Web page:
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As abortion rights amendment takes place in Ohio Constitution, advocates look to future

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As abortion rights amendment takes place in Ohio Constitution, advocates look to future

Dec 08, 2023 | 4:50 am ET
By Susan Tebben
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As abortion rights amendment takes place in Ohio Constitution, advocates look to future
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COLUMBUS, OH — NOVEMBER 07: Supporters of Issue 1 react to early results at the election night watch party hosted by Ohioans United for Reproductive Rights and Pro-Choice Ohio, November 7, 2023, at the Hyatt Regency Downtown in Columbus, Ohio. (Photo by Graham Stokes for Ohio Capital Journal. Only use photo with original article.)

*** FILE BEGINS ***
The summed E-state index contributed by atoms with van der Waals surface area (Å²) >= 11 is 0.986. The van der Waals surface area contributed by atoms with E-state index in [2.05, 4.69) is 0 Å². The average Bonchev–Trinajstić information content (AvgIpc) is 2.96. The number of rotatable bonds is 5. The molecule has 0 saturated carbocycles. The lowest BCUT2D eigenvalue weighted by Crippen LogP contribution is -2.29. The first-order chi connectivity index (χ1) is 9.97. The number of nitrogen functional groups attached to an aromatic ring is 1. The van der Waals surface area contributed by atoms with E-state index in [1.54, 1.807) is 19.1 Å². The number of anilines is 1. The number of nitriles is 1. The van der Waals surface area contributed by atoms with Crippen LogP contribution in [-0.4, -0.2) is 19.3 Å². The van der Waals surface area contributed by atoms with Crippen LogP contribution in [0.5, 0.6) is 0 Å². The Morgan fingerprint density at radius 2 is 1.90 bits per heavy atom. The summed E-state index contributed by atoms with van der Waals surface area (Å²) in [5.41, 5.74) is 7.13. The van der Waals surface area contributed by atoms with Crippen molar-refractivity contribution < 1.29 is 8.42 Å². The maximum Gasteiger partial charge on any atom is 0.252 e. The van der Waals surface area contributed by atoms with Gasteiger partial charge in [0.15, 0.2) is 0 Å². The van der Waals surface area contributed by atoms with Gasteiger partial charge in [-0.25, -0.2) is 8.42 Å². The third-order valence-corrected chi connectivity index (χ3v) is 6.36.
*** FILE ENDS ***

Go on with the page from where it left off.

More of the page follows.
Thursday marked the official date that the reproductive rights amendment, approved overwhelmingly by voters in November as Issue 1, took its place in the Ohio Constitution.

The amendment marks a “beacon of hope” and a representation of what Ohio voters can do, according to Dr. Marcela Azevedo, a leader from Ohio Physicians for Reproductive Rights and a member of the team who wrote the amendment.

The amendment is a landmark in a year full of political battles over the constitution and abortion access in the state.

“2023 has been the most consequential year in Ohio constitutional history since Ohio’s iconic 1912 constitutional convention,” said Steven Steinglass, constitutional law professor and dean emeritus of the Cleveland State University College of Law.